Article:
Camping anyone?


Anyone else here enjoy camping?
We are off camping this long weekend on Lake Huron. We love camping but because of busy schedules, we can only do this one trip this year. We started camping after we were married and have taken DS since he was a year old, always in a tent.
Even though it means a lot of planning and packing up the whole house for the couple of days, we love it. This particular camp site, we have been to before and the sunsets are just awesome.
After booking a camp site, my next step is to find the closest church and call them about Sunday / Saturday mass times.
Looking forward to our trip.

Please share your experiences, tips, …


We love to camp also!! We have always used a tent also. My
oldest DS, 20 years old, has been going for as long as he can remember and says some of his favorite memories are from camping, plans to carry the tradition on with his family some day. I also have a 3 year old and a 4 1/2 year old. My DS, the 4 1/2 year old, went for the first time when he was 10 months old, (happened to be when the 3 year old was concieved ) and my DD, the 3 year old, for the first time when she was 9 months old. We try to go twice a year, a fall campout and a summer campout at the river. This year we werent able to go because of my pregnancy, but we might try to go this fall, depending on the temperment of this new little one coming next week.
I grew up camping with my family and think it is a great family vacation, and it isnt too expensive for those of us living on a one income budget. :slight_smile:


I got kind of burned out on camping as a kid. Went about twice to 3xs a year back then. Now I won’t stay anywhere without a shower and a bed. :thumbsup:


My camping experiences on the Movimento Juvenil Salesiano (Portuguese for Salesian Youth Movement) still bring me a smile when I remind them. We had great adventures there.

My first Salesian camping was in Vilar de Mouros, a small town in Northern Portugal. It had a river nearby, which wasn’t polluted, and we were always there, swimming. We were terrible at that time (12yo) and we were always getting in trouble. :smiley:

The second camping, in Figueira da Foz only lasted one day, because the camping site was flooded in the following morning. Many tents flyed during the night. We had to move to a nearby Salesian School were the girls had the right to occupy the bedrooms (with hot showers and televisons et all), while the boys had to sleep in the floor of the gym. We only had cold water in the shower. It was awful, but fun in some sense. :smiley:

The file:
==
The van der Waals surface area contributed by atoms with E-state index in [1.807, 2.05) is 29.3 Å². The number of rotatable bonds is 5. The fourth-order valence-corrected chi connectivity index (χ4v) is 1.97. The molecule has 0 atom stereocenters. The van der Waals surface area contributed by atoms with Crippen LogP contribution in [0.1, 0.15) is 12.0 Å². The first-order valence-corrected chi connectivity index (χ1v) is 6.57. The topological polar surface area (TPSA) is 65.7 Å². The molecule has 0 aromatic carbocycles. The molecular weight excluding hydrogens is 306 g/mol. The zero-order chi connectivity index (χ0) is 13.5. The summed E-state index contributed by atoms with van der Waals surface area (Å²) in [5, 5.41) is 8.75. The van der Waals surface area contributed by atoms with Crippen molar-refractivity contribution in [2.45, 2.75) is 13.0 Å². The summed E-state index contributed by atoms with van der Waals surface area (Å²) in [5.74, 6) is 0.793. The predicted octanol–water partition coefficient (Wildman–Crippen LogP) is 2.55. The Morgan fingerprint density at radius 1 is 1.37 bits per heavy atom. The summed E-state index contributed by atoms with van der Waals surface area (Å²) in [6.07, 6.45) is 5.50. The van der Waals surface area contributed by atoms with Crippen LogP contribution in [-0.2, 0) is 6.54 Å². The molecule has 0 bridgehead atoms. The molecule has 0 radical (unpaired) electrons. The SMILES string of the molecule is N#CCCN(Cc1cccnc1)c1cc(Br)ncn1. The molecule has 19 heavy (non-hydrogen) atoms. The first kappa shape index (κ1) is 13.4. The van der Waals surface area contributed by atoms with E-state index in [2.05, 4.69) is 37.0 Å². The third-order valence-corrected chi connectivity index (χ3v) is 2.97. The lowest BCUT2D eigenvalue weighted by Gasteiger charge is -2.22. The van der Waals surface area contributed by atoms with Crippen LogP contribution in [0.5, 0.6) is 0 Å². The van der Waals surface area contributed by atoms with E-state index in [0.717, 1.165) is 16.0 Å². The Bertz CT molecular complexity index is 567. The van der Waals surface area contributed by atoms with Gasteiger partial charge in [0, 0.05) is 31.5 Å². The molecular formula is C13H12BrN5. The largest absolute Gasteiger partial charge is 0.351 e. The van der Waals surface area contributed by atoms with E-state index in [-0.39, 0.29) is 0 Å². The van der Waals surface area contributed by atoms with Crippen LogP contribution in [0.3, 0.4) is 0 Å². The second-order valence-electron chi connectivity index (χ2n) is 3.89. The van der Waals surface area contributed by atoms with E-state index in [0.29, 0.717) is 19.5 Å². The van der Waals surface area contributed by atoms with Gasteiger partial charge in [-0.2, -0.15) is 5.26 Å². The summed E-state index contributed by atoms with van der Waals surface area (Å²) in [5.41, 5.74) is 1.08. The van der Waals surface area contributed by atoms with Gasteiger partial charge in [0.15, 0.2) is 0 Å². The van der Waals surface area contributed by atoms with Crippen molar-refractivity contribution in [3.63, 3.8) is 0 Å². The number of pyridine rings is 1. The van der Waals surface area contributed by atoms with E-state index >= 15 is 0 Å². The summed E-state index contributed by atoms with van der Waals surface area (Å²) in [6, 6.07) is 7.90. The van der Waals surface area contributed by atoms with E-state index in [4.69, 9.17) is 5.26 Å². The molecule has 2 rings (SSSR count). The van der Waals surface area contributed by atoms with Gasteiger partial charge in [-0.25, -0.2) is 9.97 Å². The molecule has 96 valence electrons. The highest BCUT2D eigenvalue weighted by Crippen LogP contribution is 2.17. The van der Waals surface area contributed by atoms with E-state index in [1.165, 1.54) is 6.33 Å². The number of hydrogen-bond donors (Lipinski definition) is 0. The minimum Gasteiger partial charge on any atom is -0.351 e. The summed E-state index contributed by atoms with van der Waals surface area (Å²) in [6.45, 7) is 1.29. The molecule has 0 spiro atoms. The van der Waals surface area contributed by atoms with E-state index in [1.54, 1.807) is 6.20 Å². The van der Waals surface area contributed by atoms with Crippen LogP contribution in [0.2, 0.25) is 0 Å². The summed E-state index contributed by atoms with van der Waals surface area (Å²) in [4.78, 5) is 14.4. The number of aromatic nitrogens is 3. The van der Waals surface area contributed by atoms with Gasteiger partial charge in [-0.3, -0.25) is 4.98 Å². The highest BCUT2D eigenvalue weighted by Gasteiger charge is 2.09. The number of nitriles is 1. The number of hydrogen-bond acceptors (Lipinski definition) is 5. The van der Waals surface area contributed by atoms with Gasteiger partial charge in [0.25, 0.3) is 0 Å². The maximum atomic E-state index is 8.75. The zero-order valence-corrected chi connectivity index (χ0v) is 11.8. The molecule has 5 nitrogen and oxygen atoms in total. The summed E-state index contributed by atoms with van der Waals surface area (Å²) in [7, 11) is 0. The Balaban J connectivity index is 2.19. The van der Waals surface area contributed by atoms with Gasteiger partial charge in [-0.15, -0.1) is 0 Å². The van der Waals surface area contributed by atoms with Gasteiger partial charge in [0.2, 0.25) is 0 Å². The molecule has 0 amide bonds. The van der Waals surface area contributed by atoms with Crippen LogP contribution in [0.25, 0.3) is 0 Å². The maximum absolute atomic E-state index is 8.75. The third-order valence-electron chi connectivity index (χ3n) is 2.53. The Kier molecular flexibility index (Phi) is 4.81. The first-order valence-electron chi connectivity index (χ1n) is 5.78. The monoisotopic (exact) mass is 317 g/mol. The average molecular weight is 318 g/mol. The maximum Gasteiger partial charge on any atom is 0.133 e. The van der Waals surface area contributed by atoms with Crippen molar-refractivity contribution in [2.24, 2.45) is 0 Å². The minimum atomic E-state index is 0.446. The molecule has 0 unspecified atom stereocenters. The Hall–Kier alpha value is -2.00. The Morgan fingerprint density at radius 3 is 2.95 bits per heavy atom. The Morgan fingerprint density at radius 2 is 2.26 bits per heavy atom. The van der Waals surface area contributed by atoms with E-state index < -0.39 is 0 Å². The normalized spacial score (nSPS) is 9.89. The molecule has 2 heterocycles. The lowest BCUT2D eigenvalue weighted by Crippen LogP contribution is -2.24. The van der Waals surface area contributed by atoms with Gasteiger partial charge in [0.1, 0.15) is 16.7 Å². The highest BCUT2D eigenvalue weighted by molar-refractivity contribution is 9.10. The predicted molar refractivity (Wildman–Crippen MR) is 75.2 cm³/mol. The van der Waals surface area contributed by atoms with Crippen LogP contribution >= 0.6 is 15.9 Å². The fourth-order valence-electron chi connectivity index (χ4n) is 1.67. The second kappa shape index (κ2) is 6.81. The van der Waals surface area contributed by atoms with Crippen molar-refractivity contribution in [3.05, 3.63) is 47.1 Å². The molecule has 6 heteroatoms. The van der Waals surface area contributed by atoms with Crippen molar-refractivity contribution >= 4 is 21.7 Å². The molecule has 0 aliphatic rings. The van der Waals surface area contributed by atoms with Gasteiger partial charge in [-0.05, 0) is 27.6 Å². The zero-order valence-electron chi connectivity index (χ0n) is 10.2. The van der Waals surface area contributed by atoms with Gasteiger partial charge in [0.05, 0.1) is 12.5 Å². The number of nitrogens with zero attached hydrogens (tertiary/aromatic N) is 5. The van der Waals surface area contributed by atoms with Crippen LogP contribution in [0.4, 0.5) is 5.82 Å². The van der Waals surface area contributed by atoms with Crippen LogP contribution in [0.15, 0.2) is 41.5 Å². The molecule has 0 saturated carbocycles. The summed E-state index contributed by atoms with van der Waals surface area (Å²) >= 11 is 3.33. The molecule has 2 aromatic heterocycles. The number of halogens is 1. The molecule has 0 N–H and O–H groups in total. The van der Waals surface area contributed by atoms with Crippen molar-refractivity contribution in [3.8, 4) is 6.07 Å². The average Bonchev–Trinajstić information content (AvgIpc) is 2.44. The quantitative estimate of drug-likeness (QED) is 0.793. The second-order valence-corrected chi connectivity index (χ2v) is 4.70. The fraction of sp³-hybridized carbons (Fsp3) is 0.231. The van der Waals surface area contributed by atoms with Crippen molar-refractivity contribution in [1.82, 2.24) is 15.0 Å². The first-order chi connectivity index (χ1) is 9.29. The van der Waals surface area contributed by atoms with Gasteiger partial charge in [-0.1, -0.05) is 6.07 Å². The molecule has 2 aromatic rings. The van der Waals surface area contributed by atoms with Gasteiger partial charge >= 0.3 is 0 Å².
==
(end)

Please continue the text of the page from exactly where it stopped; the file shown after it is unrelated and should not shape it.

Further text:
The third camping, in Sesimbra, a small fishing village in southern Portugal, was great. A lot of fun, a lot of walks, a lot of beach.

I remember when our group (about 300 people, fully equiped with all the musical instruments you may think of) decided to go to a public beach. We decided to organize like in a military parade and we suddenly marched at the beach, singing and playing. We made a lot of noise. We really did. I will never forget the surprized faces of the people at the beach while seeing such a large organized group arriving.


I grew up camping! I remember a trip with my parents when my younger sister was < 1 month old. We typically stayed in a little pop-up camper, but sometimes just in tents.

For finding Mass times-check with the local parish or the diocese. Around here there are a couple of state parks where they have outdoor Mass on Sat. evenings, at a small amphitheater in the park. I’ve only been to one, but it was really beautiful.

Have fun!
I’m looking at doing another trip to northern Minnesota in the fall. It is so nice to get away for a day or two and disconnect from technology!


I too love camping. Although my family camping trips have become less frequent as I have gotten older, some of my greatest memories are times spent in the wilderness. A friend and I are planning a canoe-camping trip in the Adirondacks in a couple weeks as a way to really get away - 4 days with nothign but what we can carry on our backs - and I am quite excited! It will be a great way to end the summer before going back to college.


We will be going to Pismo Beach to go camping in a couple of weeks. We did that last year, and it is a lot of fun, just not the typical camping experience. That’s because it’s more about off road vehicles and riding on the dunes than camping. We did have tents, a campfire, and cooking outdoors. I don’t know, to me camping almost needs to have woods in order to be real camping.

We did a lot of camping when I was a kid. We did the beach and Yosemite, but favorite times were always camping in the redwood forests in Northern California. There is just nothing like them. It feels like going back in time and it is so peaceful there. The trees are so tall and the forest so dense, it just like blocks out the whole rest of the world. It is almost magically quiet, and I have always loved the way that the sunlight comes filtered in through the trees in the forest. Aaaahhh, I want to go back there!


We’re campers here too! :wave:

DH and I both camped alot as kids and this is something we really love to do with our kids. Depending on the year (if we have a newborn that summer or not) we try to go at least a few times. This year, we’ve only gone once because we have a 4 month old, but next summer we hope to go more!

We only have a tent, but we have been known to borrow our parents’ campers! Especially with little ones, it’s nice to have the extra space and convenience of a sink, etc.

For us, camping is the perfect vacation. It’s a lot of work to pack and get everyone ready, but once you’re there, it’s so nice to be away from the TV, the phone, laundry… :smiley: Our kids love to be outside so we all just really enjoy it. Plus, like someone said, it’s ALOT cheaper than staying in a hotel!!!

As far as tips go, I’ve found that if I keep a separate backpack of toys, books, etc. so that the kids can get involved with that while DH and I set up, it makes things go alot smoother. My parents also used to have my brother and I wear our suits to the campground (once we were older) so that we could go swim while they set up. Oh, and accessible snacks/drinks are a must! :slight_smile: